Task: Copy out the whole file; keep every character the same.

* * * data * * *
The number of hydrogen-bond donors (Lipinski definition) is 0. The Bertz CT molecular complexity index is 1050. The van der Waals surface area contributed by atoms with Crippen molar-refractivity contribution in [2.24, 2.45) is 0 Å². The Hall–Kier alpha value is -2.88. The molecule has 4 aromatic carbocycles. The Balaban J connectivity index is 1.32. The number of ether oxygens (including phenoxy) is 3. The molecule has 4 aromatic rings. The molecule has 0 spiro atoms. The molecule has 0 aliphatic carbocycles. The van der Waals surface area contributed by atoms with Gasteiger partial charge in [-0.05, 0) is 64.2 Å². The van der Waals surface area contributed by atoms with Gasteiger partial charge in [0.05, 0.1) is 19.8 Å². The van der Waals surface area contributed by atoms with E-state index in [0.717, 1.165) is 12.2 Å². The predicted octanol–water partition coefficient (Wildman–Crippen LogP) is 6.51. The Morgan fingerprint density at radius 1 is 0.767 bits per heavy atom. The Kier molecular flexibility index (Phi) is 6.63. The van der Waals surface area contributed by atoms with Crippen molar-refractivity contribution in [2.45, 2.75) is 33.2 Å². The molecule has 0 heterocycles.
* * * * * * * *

The number of hydrogen-bond donors (Lipinski definition) is 0. The Bertz CT molecular complexity index is 1050. The van der Waals surface area contributed by atoms with Crippen molar-refractivity contribution in [2.24, 2.45) is 0 Å². The Hall–Kier alpha value is -2.88. The molecule has 4 aromatic carbocycles. The Balaban J connectivity index is 1.32. The number of ether oxygens (including phenoxy) is 3. The molecule has 4 aromatic rings. The molecule has 0 spiro atoms. The molecule has 0 aliphatic carbocycles. The van der Waals surface area contributed by atoms with Gasteiger partial charge in [-0.05, 0) is 64.2 Å². The van der Waals surface area contributed by atoms with Gasteiger partial charge in [0.05, 0.1) is 19.8 Å². The van der Waals surface area contributed by atoms with E-state index in [0.717, 1.165) is 12.2 Å². The predicted octanol–water partition coefficient (Wildman–Crippen LogP) is 6.51. The Morgan fingerprint density at radius 1 is 0.767 bits per heavy atom. The Kier molecular flexibility index (Phi) is 6.63. The van der Waals surface area contributed by atoms with Crippen molar-refractivity contribution in [2.45, 2.75) is 33.2 Å². The molecule has 0 heterocycles.